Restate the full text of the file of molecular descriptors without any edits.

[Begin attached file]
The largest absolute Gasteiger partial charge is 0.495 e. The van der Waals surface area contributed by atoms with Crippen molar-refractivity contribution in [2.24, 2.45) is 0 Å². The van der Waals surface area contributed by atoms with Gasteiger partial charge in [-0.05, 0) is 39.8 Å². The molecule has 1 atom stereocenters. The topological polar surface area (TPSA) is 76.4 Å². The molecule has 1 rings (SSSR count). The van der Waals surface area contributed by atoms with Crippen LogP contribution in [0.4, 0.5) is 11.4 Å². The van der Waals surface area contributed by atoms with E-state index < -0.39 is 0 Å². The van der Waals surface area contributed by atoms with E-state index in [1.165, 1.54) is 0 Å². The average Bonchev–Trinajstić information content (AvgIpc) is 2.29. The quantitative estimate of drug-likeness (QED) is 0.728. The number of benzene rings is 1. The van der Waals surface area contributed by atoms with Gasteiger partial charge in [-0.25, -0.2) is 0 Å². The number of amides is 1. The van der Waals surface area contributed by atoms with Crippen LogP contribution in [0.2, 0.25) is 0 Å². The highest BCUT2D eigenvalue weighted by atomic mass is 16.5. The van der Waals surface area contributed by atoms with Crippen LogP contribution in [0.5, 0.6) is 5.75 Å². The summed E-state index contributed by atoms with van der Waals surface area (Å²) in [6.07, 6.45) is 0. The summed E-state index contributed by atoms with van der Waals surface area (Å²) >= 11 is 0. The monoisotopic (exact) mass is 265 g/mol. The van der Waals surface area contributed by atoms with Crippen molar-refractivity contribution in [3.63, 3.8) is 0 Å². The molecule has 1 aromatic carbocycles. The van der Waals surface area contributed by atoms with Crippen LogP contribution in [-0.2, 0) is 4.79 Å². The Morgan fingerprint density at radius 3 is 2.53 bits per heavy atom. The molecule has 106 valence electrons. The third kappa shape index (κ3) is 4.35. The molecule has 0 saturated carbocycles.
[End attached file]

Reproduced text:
The largest absolute Gasteiger partial charge is 0.495 e. The van der Waals surface area contributed by atoms with Crippen molar-refractivity contribution in [2.24, 2.45) is 0 Å². The van der Waals surface area contributed by atoms with Gasteiger partial charge in [-0.05, 0) is 39.8 Å². The molecule has 1 atom stereocenters. The topological polar surface area (TPSA) is 76.4 Å². The molecule has 1 rings (SSSR count). The van der Waals surface area contributed by atoms with Crippen LogP contribution in [0.4, 0.5) is 11.4 Å². The van der Waals surface area contributed by atoms with E-state index < -0.39 is 0 Å². The van der Waals surface area contributed by atoms with E-state index in [1.165, 1.54) is 0 Å². The average Bonchev–Trinajstić information content (AvgIpc) is 2.29. The quantitative estimate of drug-likeness (QED) is 0.728. The number of benzene rings is 1. The van der Waals surface area contributed by atoms with Gasteiger partial charge in [-0.25, -0.2) is 0 Å². The number of amides is 1. The van der Waals surface area contributed by atoms with Crippen LogP contribution in [0.2, 0.25) is 0 Å². The highest BCUT2D eigenvalue weighted by atomic mass is 16.5. The van der Waals surface area contributed by atoms with Crippen LogP contribution in [0.5, 0.6) is 5.75 Å². The summed E-state index contributed by atoms with van der Waals surface area (Å²) in [6.07, 6.45) is 0. The summed E-state index contributed by atoms with van der Waals surface area (Å²) >= 11 is 0. The monoisotopic (exact) mass is 265 g/mol. The van der Waals surface area contributed by atoms with Crippen molar-refractivity contribution in [3.63, 3.8) is 0 Å². The molecule has 1 aromatic carbocycles. The van der Waals surface area contributed by atoms with Crippen LogP contribution in [-0.2, 0) is 4.79 Å². The Morgan fingerprint density at radius 3 is 2.53 bits per heavy atom. The molecule has 106 valence electrons. The third kappa shape index (κ3) is 4.35. The molecule has 0 saturated carbocycles.